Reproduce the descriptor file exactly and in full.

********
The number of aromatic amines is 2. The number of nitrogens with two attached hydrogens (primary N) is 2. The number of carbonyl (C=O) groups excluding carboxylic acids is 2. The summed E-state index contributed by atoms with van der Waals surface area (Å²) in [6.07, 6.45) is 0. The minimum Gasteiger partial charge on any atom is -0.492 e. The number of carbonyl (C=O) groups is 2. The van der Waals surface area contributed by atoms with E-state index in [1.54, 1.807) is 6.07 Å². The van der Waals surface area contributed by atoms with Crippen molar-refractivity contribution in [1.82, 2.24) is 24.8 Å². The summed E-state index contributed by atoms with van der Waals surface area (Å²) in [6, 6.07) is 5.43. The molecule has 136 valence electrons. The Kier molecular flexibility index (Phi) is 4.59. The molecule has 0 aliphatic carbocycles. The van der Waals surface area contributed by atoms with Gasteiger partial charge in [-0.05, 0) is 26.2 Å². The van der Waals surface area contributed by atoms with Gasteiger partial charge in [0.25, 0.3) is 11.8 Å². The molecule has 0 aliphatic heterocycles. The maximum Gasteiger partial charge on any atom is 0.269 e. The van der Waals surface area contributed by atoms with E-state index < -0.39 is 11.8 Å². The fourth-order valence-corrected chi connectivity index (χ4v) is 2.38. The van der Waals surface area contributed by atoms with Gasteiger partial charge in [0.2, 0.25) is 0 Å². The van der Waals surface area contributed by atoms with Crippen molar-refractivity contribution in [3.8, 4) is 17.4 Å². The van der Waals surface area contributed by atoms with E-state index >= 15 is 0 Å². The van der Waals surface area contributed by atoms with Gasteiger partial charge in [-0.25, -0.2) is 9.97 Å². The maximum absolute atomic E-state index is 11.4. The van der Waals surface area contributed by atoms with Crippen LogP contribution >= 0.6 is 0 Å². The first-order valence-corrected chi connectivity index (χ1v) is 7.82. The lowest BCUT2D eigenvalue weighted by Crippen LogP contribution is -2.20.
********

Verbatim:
The number of aromatic amines is 2. The number of nitrogens with two attached hydrogens (primary N) is 2. The number of carbonyl (C=O) groups excluding carboxylic acids is 2. The summed E-state index contributed by atoms with van der Waals surface area (Å²) in [6.07, 6.45) is 0. The minimum Gasteiger partial charge on any atom is -0.492 e. The number of carbonyl (C=O) groups is 2. The van der Waals surface area contributed by atoms with E-state index in [1.54, 1.807) is 6.07 Å². The van der Waals surface area contributed by atoms with Crippen molar-refractivity contribution in [1.82, 2.24) is 24.8 Å². The summed E-state index contributed by atoms with van der Waals surface area (Å²) in [6, 6.07) is 5.43. The molecule has 136 valence electrons. The Kier molecular flexibility index (Phi) is 4.59. The molecule has 0 aliphatic carbocycles. The van der Waals surface area contributed by atoms with Gasteiger partial charge in [-0.05, 0) is 26.2 Å². The van der Waals surface area contributed by atoms with Gasteiger partial charge in [0.25, 0.3) is 11.8 Å². The molecule has 0 aliphatic heterocycles. The maximum Gasteiger partial charge on any atom is 0.269 e. The van der Waals surface area contributed by atoms with E-state index < -0.39 is 11.8 Å². The fourth-order valence-corrected chi connectivity index (χ4v) is 2.38. The van der Waals surface area contributed by atoms with Gasteiger partial charge in [0.2, 0.25) is 0 Å². The van der Waals surface area contributed by atoms with Crippen molar-refractivity contribution in [3.8, 4) is 17.4 Å². The van der Waals surface area contributed by atoms with E-state index >= 15 is 0 Å². The van der Waals surface area contributed by atoms with Gasteiger partial charge in [-0.25, -0.2) is 9.97 Å². The maximum absolute atomic E-state index is 11.4. The van der Waals surface area contributed by atoms with Crippen LogP contribution >= 0.6 is 0 Å². The first-order valence-corrected chi connectivity index (χ1v) is 7.82. The lowest BCUT2D eigenvalue weighted by Crippen LogP contribution is -2.20.